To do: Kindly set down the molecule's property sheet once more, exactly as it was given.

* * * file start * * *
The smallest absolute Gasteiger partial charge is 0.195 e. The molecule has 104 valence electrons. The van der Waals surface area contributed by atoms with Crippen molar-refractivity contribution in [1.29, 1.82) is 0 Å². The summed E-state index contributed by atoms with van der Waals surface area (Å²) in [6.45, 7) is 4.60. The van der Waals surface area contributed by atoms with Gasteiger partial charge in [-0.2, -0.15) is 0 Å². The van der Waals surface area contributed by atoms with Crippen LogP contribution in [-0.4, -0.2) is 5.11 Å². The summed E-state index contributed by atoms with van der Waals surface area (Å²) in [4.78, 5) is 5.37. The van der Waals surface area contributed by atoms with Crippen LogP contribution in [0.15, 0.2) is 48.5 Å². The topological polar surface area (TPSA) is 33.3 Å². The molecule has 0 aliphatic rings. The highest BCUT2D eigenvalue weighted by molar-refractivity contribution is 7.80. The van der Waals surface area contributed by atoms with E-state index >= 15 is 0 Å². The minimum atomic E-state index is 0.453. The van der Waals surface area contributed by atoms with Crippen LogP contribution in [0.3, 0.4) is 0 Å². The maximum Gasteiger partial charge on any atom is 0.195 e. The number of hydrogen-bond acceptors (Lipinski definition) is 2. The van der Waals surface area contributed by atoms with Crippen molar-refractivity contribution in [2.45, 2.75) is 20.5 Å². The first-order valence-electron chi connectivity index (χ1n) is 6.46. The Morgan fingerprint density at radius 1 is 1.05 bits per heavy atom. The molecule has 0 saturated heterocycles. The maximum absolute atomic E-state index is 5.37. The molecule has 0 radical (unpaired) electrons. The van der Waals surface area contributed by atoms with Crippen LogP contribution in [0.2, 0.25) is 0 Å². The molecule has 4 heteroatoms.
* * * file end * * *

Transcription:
The smallest absolute Gasteiger partial charge is 0.195 e. The molecule has 104 valence electrons. The van der Waals surface area contributed by atoms with Crippen molar-refractivity contribution in [1.29, 1.82) is 0 Å². The summed E-state index contributed by atoms with van der Waals surface area (Å²) in [6.45, 7) is 4.60. The van der Waals surface area contributed by atoms with Gasteiger partial charge in [-0.2, -0.15) is 0 Å². The van der Waals surface area contributed by atoms with Crippen LogP contribution in [-0.4, -0.2) is 5.11 Å². The summed E-state index contributed by atoms with van der Waals surface area (Å²) in [4.78, 5) is 5.37. The van der Waals surface area contributed by atoms with Crippen LogP contribution in [0.15, 0.2) is 48.5 Å². The topological polar surface area (TPSA) is 33.3 Å². The molecule has 0 aliphatic rings. The highest BCUT2D eigenvalue weighted by molar-refractivity contribution is 7.80. The van der Waals surface area contributed by atoms with E-state index >= 15 is 0 Å². The minimum atomic E-state index is 0.453. The van der Waals surface area contributed by atoms with Crippen LogP contribution in [0.3, 0.4) is 0 Å². The maximum Gasteiger partial charge on any atom is 0.195 e. The number of hydrogen-bond acceptors (Lipinski definition) is 2. The van der Waals surface area contributed by atoms with Crippen molar-refractivity contribution in [2.45, 2.75) is 20.5 Å². The first-order valence-electron chi connectivity index (χ1n) is 6.46. The Morgan fingerprint density at radius 1 is 1.05 bits per heavy atom. The molecule has 0 saturated heterocycles. The maximum absolute atomic E-state index is 5.37. The molecule has 0 radical (unpaired) electrons. The van der Waals surface area contributed by atoms with Crippen LogP contribution in [0.2, 0.25) is 0 Å². The molecule has 4 heteroatoms.